‘Boys will be boys’: CSS 2023 test paper sparks debate on social media

Twitter divided on whether "boys will be boys" appropriate essay topic for CSS examination

Web Desk
— Twitter
— Twitter

The Federal Public Service Commission (FPSC) has sparked a heated debate on social media on the very first day of the 2023 Central Superior Services (CSS) examination for asking students to write an essay on “boys will be boys”.

The CSS examination is considered to be Pakistan's topmost competitive examination, applied for by over tens of thousands of students each year. The assessment is considered to be an elite examination and those appearing for it spend months — even years — preparing for it as those who clear it are selected for bureaucratic posts in the federal government.

Given the preeminent and highbrow nature of the examination and the importance it has in running the country’s civil service, it comes as no surprise that people expect a lot from the examination body and what it asks in its tests.

Therefore, aspirants and the general public alike were stunned when during the very first examination — the formidable essay — one of the options presented to the students was “boys will be boys.”

For most students each year, the biggest challenge during the CSS examination is the essay, not only because of the language barrier most students experience but also because most of the essays are expected to be thematic and eclectic. More than any other subject, it is the paper that students fret over.

However, the topic “boys will be boys” has left the internet divided.

On the one hand, some applicants and the academia feels that after spending long arduous hours studying, the question was too inane. Others felt that the topic and others in the paper were a much-needed shift from rote learning. Reactions to the essay topics ranged from shock to amusement and — in certain cases — even to rage outrage.

One user, took to Twitter, saying: “Aspirants were preparing all the topics related to domestic and international issues. Meanwhile FPSC examiner: Boys will be boys.”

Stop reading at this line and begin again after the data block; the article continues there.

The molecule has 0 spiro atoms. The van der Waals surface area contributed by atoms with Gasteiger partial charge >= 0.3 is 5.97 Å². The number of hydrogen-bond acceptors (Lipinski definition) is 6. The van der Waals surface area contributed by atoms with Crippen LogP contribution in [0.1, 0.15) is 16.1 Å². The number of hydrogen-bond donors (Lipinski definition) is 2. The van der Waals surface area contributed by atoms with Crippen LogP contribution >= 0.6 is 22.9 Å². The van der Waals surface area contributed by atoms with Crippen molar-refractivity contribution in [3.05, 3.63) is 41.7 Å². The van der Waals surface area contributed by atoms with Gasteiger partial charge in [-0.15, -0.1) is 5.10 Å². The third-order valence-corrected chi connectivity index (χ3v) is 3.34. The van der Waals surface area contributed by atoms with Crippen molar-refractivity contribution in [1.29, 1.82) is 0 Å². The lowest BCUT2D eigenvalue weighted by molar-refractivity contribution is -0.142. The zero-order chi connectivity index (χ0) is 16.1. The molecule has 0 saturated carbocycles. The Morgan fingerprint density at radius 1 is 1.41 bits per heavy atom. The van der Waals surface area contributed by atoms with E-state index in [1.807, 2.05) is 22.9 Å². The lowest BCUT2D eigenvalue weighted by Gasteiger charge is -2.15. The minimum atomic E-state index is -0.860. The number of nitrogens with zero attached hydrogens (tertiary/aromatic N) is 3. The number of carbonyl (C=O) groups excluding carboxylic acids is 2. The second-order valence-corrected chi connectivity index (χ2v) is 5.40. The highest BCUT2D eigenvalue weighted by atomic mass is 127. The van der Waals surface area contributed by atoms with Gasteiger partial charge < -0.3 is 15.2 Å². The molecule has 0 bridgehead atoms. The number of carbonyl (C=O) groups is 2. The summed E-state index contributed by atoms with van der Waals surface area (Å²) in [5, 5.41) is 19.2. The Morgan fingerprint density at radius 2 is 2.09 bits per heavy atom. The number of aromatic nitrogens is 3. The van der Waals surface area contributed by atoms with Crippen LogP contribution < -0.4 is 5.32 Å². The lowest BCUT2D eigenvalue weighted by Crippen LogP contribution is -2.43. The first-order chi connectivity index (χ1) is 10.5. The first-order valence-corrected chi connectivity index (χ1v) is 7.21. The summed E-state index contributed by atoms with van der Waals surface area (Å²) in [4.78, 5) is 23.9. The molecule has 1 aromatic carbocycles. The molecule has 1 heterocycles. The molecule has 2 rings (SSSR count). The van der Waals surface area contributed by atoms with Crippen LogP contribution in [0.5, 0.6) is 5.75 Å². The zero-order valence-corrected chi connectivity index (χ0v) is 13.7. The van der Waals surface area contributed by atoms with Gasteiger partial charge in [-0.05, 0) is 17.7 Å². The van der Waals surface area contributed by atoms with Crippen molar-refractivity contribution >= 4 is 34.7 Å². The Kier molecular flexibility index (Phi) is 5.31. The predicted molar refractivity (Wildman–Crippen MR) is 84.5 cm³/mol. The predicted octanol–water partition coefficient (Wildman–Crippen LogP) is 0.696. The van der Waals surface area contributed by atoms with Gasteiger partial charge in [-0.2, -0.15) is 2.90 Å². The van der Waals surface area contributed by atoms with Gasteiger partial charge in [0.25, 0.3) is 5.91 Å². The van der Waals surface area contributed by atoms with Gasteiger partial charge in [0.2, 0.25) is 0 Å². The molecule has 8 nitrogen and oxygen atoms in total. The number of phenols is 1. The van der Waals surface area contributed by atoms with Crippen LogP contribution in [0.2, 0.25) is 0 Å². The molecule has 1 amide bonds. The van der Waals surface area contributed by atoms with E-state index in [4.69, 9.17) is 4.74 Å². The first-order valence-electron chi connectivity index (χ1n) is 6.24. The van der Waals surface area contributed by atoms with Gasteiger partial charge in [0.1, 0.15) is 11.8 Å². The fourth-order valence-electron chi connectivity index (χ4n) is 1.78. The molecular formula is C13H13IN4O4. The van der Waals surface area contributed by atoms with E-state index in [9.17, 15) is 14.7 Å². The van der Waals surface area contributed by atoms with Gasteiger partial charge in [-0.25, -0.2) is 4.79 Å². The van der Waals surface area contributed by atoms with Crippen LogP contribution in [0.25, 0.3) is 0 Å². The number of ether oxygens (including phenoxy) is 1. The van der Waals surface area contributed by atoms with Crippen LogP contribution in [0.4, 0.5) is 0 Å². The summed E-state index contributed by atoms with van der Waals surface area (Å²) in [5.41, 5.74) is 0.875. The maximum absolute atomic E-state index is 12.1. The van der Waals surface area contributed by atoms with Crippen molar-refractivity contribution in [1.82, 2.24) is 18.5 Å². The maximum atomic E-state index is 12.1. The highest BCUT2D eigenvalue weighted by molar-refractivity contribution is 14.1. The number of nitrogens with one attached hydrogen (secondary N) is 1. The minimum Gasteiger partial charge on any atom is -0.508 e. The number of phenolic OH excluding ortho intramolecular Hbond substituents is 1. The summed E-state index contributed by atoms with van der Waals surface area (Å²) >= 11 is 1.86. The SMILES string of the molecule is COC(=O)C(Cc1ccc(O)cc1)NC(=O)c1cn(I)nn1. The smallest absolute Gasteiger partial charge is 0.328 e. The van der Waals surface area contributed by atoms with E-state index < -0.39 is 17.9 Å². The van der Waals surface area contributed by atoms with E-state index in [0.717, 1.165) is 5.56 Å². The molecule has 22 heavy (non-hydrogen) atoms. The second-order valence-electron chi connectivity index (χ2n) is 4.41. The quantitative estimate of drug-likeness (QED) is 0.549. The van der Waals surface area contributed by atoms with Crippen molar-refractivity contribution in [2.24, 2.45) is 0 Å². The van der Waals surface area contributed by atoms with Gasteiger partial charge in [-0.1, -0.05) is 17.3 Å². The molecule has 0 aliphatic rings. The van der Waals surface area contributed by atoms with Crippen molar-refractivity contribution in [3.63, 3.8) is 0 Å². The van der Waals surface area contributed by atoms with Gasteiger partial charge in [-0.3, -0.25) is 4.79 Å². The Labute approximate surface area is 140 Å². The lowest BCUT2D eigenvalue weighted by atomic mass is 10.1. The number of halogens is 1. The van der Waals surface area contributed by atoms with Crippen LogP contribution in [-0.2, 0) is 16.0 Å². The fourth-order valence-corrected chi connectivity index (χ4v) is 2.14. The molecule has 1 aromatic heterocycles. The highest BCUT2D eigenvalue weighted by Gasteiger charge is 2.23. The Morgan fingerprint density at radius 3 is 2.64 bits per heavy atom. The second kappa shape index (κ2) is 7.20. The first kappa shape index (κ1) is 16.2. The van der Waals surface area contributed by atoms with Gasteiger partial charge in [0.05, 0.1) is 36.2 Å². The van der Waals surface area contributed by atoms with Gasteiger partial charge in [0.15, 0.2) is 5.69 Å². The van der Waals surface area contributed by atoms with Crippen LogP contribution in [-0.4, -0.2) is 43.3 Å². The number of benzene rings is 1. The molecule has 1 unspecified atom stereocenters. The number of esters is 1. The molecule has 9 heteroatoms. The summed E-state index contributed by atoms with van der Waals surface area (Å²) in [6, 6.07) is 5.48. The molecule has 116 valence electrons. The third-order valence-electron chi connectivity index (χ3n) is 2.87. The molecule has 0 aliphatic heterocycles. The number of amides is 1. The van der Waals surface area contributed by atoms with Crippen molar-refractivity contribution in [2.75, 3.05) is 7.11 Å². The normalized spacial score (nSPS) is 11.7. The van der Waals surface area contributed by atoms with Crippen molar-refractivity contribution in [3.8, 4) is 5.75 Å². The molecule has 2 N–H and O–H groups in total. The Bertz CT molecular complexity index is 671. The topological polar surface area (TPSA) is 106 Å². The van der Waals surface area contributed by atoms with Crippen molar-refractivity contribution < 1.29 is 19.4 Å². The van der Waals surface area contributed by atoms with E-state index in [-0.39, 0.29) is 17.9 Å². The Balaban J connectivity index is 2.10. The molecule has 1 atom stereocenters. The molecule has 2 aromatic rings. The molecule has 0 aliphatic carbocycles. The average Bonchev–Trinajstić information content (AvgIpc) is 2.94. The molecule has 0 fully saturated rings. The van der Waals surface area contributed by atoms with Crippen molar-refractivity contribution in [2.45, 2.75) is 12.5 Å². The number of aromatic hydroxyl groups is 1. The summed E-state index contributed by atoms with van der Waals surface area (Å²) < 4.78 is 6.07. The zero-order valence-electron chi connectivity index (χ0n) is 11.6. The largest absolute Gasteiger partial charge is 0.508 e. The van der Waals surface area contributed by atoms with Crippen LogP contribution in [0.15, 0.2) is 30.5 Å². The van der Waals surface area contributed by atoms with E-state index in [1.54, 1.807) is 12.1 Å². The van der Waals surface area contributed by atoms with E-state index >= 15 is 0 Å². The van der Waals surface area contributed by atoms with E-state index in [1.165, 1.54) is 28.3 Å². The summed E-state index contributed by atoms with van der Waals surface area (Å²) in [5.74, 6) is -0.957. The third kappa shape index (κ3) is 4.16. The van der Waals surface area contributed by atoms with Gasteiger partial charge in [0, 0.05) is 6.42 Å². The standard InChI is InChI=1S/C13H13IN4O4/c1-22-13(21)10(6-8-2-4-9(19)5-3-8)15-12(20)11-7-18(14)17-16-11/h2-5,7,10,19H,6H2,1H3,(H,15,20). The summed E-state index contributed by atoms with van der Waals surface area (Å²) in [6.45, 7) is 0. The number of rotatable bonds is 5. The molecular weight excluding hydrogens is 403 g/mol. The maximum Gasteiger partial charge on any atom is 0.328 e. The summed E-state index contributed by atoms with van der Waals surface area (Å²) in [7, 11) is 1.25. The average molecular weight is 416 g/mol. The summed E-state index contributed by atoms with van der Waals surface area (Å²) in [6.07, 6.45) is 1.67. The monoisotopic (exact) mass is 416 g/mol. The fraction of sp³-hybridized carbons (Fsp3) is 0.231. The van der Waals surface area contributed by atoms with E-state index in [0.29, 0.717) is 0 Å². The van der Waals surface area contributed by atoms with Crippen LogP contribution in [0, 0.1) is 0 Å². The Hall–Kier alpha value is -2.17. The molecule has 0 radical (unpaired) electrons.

Others agree.

Another user noted that the mock examination they appeared for during their preparation were far more challenging and joked: “Situation after today's CSS exam”

Many people felt that the essay topic in question and others in the paper earlier today were poor selection and reflected poorly on the body responsible for selecting candidates for the topmost civil positions in the country.

Taking to Twitter, one user wrote: “Why does the FPSC assess candidates on essays written on topics suitable for 5th-grade students?!? “A friend walks in when everyone else walks out” “Boys will be boys” No wonder standards in our bureaucracy are plummeting.”

Another user scathingly wrote: “A silly outdated early 20th cen[tury] model where [your] competence/intelligence (most importantly "patriotism" & "fitness" to serve country) are evaluated by an "essay" on open-ended subjects by out-of-touch narrow-minded conservative Boomer examiners. Result: intellectual mediocrity.

However, many defended that exam-making body and called the paper an “interesting” one.

One Twitter user wrote: “FPSC continues to surprise aspirants. Interesting paper. I loved the examiner's bent. Though some topics are too constrained and limited in scope to create a reasonable draft of 3000 words but overall, paper's make up is pleasantly surprising. Good for creative writers not crammer.”

Another, writing in the same vein, said: “Uturn by FPSC. But good one. Logic, reasoning replace ratta, and ceremonial culture. Commercialized Academies are obsolete now. Good job.”

Yet another Twitter user expressed shock at the disbelief being exhibited and wrote: “Don’t know why ‘CSS mentors’ are losing their minds over this essay paper in general & topic number 10 in particular. It’s quite a balanced paper warranting critical thinking & expository skills. ‘Boys will be boys’ needs deconstruction from a feminist perspective.”